VIEWPOINT: Venerable Bede: The Brilliant Scholar Instrumental in Reviving Western Civilization After the Fall of Rome

by EditorK

Venerable Bede: The Brilliant Scholar Instrumental in Reviving Western Civilization After the Fall of Rome The Venerable Bede in J. Doyle Penrose’s “The Last Chapter.” (Public Domain)

Michael Bonner
By Michael Bonner 


The impetus for the revival of Western civilization after the fall of Rome can largely be ascribed to one man.

In the 7th and 8th centuries, after the fall of the Roman Empire in Western Europe, the old Roman culture was extinct. The light of learning had almost gone out. Scholarship was rare, and books were not widely circulated. Schools and scholarship were confined to monasteries.

If you were looking for the world’s greatest scholar during that “Dark Age,” you would find him in the remotest corner of the old Roman world: northern England, right on the eastern edge of Hadrian’s Wall. There you find a man with the unusual name of Bede (AD 672–735), the “Venerable Bede” as he came to be known.

Bede never travelled. He remained in his rain-drenched monastery for his whole life, working away at his books, compiling and synthesizing practically all knowledge that was then available to him. The world around him was grim and disorderly amidst the post-Roman chaos of battling tribes and rival warlords. Finding the most brilliant scholar of the age in such an environment would be like finding him now on the outskirts of Brownsville, Texas, near the eastern terminus of the American border wall with Mexico.

In the post-Roman Britain of Bede’s day, the old order was long gone. There was no common culture or language, much less a shared sense of identity. Indigenous Britons, the Irish, Picts, and more recent Scandinavian and Saxon immigrants and invaders all jostled for position and clashed, often violently. The result was a welter of languages and belief-systems, including different forms of Christianity and paganism. National legend remembers this time as the age of King Arthur, who probably never existed. It was more likely the age of epic hero Beowulf, or not long after it; a time of warriors with flashing swords and shining mead-horns, of night-stalking monsters like Grendel, and treasure hoards guarded by dragons. Or so the poets remembered much later.

Bede’s great achievements were to give intelligible shape to the disorder and to give his contemporaries a place in history. His scholarship is a bridge across time, spanning that dimly remembered age of mythical kings and monsters, and reconnecting his own era with the old Roman world that had disappeared. Bede does this in a text called ”The Ecclesiastical History of the English People,” which he wrote in Latin.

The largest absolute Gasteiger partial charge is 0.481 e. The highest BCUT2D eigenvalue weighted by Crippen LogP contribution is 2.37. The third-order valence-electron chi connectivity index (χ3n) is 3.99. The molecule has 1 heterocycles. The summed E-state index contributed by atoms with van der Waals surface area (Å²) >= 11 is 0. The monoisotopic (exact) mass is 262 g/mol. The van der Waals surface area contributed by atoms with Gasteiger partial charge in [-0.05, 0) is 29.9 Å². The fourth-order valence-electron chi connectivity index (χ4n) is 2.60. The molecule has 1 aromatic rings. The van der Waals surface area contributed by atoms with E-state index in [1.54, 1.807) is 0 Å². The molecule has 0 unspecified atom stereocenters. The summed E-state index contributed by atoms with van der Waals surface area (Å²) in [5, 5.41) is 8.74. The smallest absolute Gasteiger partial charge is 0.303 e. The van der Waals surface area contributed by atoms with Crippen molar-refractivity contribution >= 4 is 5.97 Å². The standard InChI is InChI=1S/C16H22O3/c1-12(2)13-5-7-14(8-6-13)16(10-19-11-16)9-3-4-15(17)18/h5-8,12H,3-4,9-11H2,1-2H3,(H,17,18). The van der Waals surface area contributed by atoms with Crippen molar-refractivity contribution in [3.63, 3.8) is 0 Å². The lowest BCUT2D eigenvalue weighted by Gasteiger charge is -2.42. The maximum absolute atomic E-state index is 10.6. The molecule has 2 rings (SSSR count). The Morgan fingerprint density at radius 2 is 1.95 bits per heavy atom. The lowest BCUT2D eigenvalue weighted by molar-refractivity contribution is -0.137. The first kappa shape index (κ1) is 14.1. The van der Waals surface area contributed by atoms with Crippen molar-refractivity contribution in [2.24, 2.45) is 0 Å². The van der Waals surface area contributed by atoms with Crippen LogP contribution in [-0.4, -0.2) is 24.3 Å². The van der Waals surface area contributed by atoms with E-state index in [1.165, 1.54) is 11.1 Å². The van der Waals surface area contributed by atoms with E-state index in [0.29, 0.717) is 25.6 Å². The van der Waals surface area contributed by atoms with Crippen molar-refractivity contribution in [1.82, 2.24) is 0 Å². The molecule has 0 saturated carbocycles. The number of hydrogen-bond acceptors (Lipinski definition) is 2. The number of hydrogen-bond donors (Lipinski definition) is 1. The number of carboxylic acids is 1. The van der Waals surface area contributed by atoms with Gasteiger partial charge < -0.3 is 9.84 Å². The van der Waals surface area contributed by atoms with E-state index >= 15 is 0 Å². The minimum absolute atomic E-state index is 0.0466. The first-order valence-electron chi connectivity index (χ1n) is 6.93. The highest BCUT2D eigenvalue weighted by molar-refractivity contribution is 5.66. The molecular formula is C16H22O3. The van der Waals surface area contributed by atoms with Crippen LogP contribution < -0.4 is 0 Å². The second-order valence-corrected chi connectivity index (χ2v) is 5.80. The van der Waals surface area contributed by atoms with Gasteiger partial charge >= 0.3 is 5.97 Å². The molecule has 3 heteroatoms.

Depiction of the Venerable Bede from the Nuremberg Chronicle, 1493. (Public Domain)

It is a short work, written for a lay audience in an engaging style that still makes for good reading nowadays in translation. But at the time, Bede’s goal was not so much to entertain his readers as to show them where they belonged in space and time. He established a single, coherent story interweaving various Christian, pagan, Irish, Saxon, and Roman traditions, and holding them together in the dynamic tension of the Latin learning of Roman Christianity.

Bede’s work was influential abroad and came to inspire intellectual and social reforms on the European continent, which rekindled interest in ancient literature as elites came to feel a greater connection with the past. We are still the almost bankrupt heirs of the Venerable Bede, too, since it was he who popularized the use of dating events after the birth of Christ—the origin of the AD/BC system that we still use.

Our own time is obviously not a “dark age” like the post-Roman chaos, but it is one of increasing instability and confusion. Old certainties are fading away, or have vanished altogether. The new order that arose after the two world wars seems to be tottering. Globalization since the end of the Cold War has brought many people closer together through trade and migration. But contrary to what it promised, globalization has not made the world into a single community. Nor have the individual nations of the West become more unified and culturally rich. The opposite has happened, alas. We are divided and atomized, and we have neglected or destroyed local culture and tradition.

It has been said of Canada that it has “no core identity.” But we cannot long remain a healthy and prosperous community if this is true, and we cannot expect anything good to come of promoting only difference and division. Like the age of Bede, our own time calls for a new narrative. We need a story that tells us who we are and where we came from—but not as mere individuals or groups vying for ascendancy. More than ever within recent memory we need to know who we are in general, and how we all fit together as a single community.

Perhaps the example of Bede may one day point the way.


Views expressed in this article are opinions of the author and do not necessarily reflect the views of The Epoch Times. 

Michael Bonner is a communications and public policy consultant at Atlas Strategic Advisors. He holds a doctorate in Iranian history from the University of Oxford, and is also an author. His latest book is “In Defense of Civilization: How Our Past Can Renew Our Present.” 

You may also like